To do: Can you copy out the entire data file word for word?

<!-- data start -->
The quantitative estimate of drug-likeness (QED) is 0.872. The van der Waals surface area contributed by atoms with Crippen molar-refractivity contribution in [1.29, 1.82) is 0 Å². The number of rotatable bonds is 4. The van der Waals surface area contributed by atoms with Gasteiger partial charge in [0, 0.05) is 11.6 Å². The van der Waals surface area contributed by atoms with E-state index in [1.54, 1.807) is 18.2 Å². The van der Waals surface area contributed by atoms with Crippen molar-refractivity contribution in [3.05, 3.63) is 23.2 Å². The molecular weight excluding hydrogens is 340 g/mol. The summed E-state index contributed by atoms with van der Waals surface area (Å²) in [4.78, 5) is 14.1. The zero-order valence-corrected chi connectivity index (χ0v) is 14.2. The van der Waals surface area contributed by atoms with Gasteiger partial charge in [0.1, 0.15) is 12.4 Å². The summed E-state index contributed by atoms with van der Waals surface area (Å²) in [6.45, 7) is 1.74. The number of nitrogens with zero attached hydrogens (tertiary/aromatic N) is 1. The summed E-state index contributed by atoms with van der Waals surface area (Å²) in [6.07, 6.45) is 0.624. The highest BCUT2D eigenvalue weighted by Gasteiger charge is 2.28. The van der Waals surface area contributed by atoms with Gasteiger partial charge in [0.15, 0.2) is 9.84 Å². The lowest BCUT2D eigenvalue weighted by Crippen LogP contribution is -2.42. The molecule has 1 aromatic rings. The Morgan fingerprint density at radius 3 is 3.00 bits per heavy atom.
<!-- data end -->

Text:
The quantitative estimate of drug-likeness (QED) is 0.872. The van der Waals surface area contributed by atoms with Crippen molar-refractivity contribution in [1.29, 1.82) is 0 Å². The number of rotatable bonds is 4. The van der Waals surface area contributed by atoms with Gasteiger partial charge in [0, 0.05) is 11.6 Å². The van der Waals surface area contributed by atoms with E-state index in [1.54, 1.807) is 18.2 Å². The van der Waals surface area contributed by atoms with Crippen molar-refractivity contribution in [3.05, 3.63) is 23.2 Å². The molecular weight excluding hydrogens is 340 g/mol. The summed E-state index contributed by atoms with van der Waals surface area (Å²) in [4.78, 5) is 14.1. The zero-order valence-corrected chi connectivity index (χ0v) is 14.2. The van der Waals surface area contributed by atoms with Gasteiger partial charge in [0.1, 0.15) is 12.4 Å². The summed E-state index contributed by atoms with van der Waals surface area (Å²) in [6.45, 7) is 1.74. The number of nitrogens with zero attached hydrogens (tertiary/aromatic N) is 1. The summed E-state index contributed by atoms with van der Waals surface area (Å²) in [6.07, 6.45) is 0.624. The highest BCUT2D eigenvalue weighted by Gasteiger charge is 2.28. The van der Waals surface area contributed by atoms with Gasteiger partial charge in [0.15, 0.2) is 9.84 Å². The lowest BCUT2D eigenvalue weighted by Crippen LogP contribution is -2.42. The molecule has 1 aromatic rings. The Morgan fingerprint density at radius 3 is 3.00 bits per heavy atom.